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The Greatest Hits of Football Tricks

The Greatest Hits of Football Tricks

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Source: squawka.com

With the foot­ball that you play, or watch — that’s all about strategy. It looks cool, but it’s about win­ning. Then there’s the oth­er kind, when right in the middle of a match a Ney­mar or a Ron­aldo will pulls off a trick that will see jaws drop, some amaz­ing man­oeuvre that takes the game to a whole new level.

Let’s take a look at the his­tory of the foot­ball trick and the finest examples that his­tory has indeed giv­en us. Many coun­tries and their play­ers claim to have inven­ted dif­fer­ent foot­ball tricks. The scis­sor kick or “bicycle kick” could be described as just a way to score against the odds, but what an osten­ta­tious way to do it! The first time this was seem dur­ing a match is said to be in 1914, when Ramon Unzaga scored in Chile, and per­haps one of the clearest examples was undoubtedly by Ron­ald­inho. The best advice for those aspir­ing to learn it is to pre­tend you’re in the Mat­rix about to dodge some bul­lets, and to begin by push­ing off your kick­ing foot.

Anoth­er trick that can be super effect­ive dur­ing play is the Rain­bow, where you flick the ball over your head and the head of the defend­er chal­len­ging you. It’s risky, but looks stun­ning if it works. Jay-Jay Okocha, play­er for PSG and the Nigeri­an Nation­al team, among oth­ers, made the move pop­u­lar. The best advice here is that prac­tice makes per­fect!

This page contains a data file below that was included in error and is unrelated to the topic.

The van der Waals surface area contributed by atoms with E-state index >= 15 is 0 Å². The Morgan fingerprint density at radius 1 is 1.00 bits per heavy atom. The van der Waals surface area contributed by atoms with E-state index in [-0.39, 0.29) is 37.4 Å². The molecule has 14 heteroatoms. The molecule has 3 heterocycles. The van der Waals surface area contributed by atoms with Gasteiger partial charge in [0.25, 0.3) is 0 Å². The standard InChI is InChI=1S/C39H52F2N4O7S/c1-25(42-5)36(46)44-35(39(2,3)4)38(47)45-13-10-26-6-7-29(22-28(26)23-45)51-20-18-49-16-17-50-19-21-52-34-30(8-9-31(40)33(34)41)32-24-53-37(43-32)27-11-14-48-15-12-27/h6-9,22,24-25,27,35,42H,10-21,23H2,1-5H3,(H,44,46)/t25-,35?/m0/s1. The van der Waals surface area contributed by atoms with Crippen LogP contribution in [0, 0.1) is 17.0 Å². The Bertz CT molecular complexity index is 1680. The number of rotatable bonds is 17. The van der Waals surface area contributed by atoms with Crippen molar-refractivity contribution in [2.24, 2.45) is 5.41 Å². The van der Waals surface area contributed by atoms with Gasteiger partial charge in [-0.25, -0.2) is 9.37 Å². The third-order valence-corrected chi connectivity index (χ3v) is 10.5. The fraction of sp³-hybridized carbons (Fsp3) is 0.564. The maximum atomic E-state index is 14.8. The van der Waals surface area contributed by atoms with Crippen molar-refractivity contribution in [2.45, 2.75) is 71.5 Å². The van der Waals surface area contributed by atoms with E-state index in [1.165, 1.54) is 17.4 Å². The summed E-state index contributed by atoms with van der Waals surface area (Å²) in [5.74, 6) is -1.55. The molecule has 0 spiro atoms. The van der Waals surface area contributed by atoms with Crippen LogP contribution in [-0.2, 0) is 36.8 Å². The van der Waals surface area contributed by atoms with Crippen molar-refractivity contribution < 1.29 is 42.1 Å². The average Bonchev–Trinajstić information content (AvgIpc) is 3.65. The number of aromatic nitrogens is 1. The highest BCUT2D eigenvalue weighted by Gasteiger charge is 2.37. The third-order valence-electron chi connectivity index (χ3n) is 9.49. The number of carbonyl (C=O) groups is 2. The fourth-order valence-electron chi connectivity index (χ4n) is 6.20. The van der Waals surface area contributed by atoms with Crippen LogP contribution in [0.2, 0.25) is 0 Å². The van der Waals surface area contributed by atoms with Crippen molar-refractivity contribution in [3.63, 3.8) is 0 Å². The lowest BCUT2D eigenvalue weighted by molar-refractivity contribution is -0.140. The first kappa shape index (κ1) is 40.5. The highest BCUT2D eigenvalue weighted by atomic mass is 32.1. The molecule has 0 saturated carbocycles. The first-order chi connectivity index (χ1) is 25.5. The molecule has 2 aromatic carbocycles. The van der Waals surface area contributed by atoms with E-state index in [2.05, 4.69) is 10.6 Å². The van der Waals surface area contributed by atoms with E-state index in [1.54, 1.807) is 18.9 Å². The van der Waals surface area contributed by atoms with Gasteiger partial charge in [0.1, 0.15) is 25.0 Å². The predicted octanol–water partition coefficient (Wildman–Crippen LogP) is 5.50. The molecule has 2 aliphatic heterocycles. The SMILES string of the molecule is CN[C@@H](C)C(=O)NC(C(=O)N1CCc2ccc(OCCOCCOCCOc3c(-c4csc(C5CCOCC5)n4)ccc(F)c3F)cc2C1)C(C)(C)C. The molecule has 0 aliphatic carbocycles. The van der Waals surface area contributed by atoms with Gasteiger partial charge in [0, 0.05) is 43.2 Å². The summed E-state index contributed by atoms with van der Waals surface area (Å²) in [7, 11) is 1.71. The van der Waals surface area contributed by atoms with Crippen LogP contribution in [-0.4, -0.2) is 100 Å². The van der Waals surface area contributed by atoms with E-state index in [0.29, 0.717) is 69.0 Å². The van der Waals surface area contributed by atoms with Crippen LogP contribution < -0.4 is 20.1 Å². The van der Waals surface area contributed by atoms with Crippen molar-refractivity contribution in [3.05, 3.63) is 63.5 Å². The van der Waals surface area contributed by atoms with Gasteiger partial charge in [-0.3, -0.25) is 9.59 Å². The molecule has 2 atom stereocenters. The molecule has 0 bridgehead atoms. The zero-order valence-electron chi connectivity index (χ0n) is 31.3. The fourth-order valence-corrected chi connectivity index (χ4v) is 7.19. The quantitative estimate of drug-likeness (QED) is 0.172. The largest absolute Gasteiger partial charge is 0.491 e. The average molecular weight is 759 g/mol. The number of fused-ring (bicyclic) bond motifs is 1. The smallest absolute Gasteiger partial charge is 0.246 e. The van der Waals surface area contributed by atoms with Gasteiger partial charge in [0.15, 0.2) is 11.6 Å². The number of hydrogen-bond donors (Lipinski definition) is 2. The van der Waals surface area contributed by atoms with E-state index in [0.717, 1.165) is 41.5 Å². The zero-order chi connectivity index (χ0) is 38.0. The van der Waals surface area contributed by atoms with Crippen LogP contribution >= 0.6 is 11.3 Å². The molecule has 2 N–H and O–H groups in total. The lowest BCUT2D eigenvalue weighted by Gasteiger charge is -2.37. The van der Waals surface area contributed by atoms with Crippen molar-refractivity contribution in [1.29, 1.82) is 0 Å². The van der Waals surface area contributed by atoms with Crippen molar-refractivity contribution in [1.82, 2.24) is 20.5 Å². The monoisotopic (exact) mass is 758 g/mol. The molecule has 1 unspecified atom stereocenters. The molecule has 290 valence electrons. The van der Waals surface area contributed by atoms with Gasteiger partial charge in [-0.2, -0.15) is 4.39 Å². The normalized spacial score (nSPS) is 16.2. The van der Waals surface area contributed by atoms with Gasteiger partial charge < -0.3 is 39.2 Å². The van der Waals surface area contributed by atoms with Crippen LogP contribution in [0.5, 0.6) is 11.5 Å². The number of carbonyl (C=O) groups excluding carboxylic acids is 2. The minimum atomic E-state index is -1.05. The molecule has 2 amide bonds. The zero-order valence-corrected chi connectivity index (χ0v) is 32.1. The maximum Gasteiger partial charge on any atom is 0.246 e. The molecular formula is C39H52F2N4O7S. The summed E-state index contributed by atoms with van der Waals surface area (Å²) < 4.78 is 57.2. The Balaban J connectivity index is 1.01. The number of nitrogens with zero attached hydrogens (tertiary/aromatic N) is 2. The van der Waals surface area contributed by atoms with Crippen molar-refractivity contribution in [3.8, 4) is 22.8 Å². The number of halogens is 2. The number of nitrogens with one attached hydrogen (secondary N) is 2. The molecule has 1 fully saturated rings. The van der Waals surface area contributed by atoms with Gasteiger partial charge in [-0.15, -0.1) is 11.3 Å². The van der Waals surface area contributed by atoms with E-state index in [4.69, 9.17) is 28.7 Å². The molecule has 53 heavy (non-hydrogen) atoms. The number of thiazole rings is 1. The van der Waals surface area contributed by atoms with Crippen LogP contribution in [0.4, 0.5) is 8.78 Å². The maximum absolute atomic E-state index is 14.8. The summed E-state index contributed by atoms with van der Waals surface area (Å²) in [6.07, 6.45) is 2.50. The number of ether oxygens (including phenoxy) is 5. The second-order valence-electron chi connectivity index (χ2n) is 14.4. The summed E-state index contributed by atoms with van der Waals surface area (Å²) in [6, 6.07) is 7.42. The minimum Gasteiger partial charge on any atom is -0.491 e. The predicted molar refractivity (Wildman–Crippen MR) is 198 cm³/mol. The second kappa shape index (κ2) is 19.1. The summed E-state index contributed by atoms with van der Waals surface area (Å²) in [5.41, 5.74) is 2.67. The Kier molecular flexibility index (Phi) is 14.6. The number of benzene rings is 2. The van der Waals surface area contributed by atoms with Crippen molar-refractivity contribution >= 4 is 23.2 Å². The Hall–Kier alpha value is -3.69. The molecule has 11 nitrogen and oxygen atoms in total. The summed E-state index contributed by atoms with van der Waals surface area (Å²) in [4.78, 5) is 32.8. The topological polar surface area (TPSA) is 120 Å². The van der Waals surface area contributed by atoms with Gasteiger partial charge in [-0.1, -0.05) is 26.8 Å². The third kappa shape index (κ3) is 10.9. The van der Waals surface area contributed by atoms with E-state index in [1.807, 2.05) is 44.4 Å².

There’s no doubt that tricks like these have been part of pro­fes­sion­al and ama­teur foot­ball for most of the last two and a half cen­tur­ies. How­ever, the first play­er to have a move named after him is almost cer­tainly ex Real Mad­rid icon Fer­enc Puskas. The fash­ion escal­ated from there and now skilled moves and feints come as stand­ard. The logic­al evol­u­tion of all this inven­tion is Free­style Foot­ball, a sport made up entirely of the mas­tery of tricks and moves with pay­ers bat­tling on stage to do the most excit­ing moves with the ball. There are some great play­ers out there, not least Andrew Hende­r­son, win­ner of sev­er­al world cham­pi­on­ships with world rank­ing no. 1 and mas­ter of sev­er­al impress­ive tricks of his own. He and his oppon­ents are inspir­ing play­ers around the world to bring their skills to anoth­er level.

What if you don’t feel like devot­ing your time to achiev­ing 108 “around the worlds” at one time (Hende­r­son again). The truth is that the most amaz­ing free­style work wouldn’t wash on the pitch, right in the middle of a match. If you think about it, the heat of the match and com­pet­it­ive play that makes foot­ball so grip­ping doesn’t allow for too many neck stops or exten­ded hot-step­pers. Foot­ball tricks are at their most thrill­ing when they are integ­rated into nor­mal play and make that play amaz­ing. So what’s next? Frank Ribery of FC Bay­ern has reportedly inven­ted a new trick. For a play­er com­ing towards the end of his career, this inven­tion is clearly the cul­min­a­tion of years of prac­tice and of devel­op­ing his skills — so don’t be so quick to throw in the tow­el if res­ults aren’t forth­com­ing after a few weeks.

The his­tory of foot­ball tricks is com­plex; maybe it’s always felt like a nat­ur­al thing to do, so no one kept a record. Who knows, even when guys in the Middle Ages ran around after a pig’s blad­der, there must have been someone show­ing off. If so, there was someone else watch­ing from the side­lines, plan­ning their own next move.

 

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